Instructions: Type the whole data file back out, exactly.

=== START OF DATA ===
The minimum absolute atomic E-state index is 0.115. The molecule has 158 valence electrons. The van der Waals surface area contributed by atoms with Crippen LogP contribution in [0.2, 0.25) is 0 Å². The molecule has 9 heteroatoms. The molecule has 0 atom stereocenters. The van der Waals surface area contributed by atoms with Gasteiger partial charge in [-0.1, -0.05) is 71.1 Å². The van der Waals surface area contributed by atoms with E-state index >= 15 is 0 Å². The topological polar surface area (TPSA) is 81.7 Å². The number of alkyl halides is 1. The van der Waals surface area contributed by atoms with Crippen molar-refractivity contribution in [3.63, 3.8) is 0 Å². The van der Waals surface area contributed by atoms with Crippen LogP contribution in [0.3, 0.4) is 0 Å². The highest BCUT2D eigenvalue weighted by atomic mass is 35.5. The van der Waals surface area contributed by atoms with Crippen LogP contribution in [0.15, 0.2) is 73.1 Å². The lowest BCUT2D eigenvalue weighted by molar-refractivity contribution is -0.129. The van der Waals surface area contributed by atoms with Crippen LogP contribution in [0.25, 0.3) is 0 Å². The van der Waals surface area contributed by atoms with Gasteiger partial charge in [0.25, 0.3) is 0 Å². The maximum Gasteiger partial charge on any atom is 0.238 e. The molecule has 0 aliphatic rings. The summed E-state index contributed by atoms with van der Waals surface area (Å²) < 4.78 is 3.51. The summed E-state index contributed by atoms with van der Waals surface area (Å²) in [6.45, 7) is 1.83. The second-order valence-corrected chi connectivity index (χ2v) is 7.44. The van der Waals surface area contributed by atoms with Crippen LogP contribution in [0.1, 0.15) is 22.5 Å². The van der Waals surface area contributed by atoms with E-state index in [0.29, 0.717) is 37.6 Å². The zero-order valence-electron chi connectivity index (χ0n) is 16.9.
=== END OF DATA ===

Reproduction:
The minimum absolute atomic E-state index is 0.115. The molecule has 158 valence electrons. The van der Waals surface area contributed by atoms with Crippen LogP contribution in [0.2, 0.25) is 0 Å². The molecule has 9 heteroatoms. The molecule has 0 atom stereocenters. The van der Waals surface area contributed by atoms with Gasteiger partial charge in [-0.1, -0.05) is 71.1 Å². The van der Waals surface area contributed by atoms with E-state index >= 15 is 0 Å². The topological polar surface area (TPSA) is 81.7 Å². The number of alkyl halides is 1. The van der Waals surface area contributed by atoms with Crippen molar-refractivity contribution in [3.63, 3.8) is 0 Å². The van der Waals surface area contributed by atoms with Crippen LogP contribution in [0.3, 0.4) is 0 Å². The highest BCUT2D eigenvalue weighted by atomic mass is 35.5. The van der Waals surface area contributed by atoms with Crippen LogP contribution in [0.15, 0.2) is 73.1 Å². The lowest BCUT2D eigenvalue weighted by molar-refractivity contribution is -0.129. The van der Waals surface area contributed by atoms with Crippen LogP contribution in [0.25, 0.3) is 0 Å². The van der Waals surface area contributed by atoms with Gasteiger partial charge in [0.25, 0.3) is 0 Å². The maximum Gasteiger partial charge on any atom is 0.238 e. The molecule has 0 aliphatic rings. The summed E-state index contributed by atoms with van der Waals surface area (Å²) < 4.78 is 3.51. The summed E-state index contributed by atoms with van der Waals surface area (Å²) in [6.45, 7) is 1.83. The second-order valence-corrected chi connectivity index (χ2v) is 7.44. The van der Waals surface area contributed by atoms with Crippen LogP contribution in [0.1, 0.15) is 22.5 Å². The van der Waals surface area contributed by atoms with E-state index in [0.29, 0.717) is 37.6 Å². The zero-order valence-electron chi connectivity index (χ0n) is 16.9.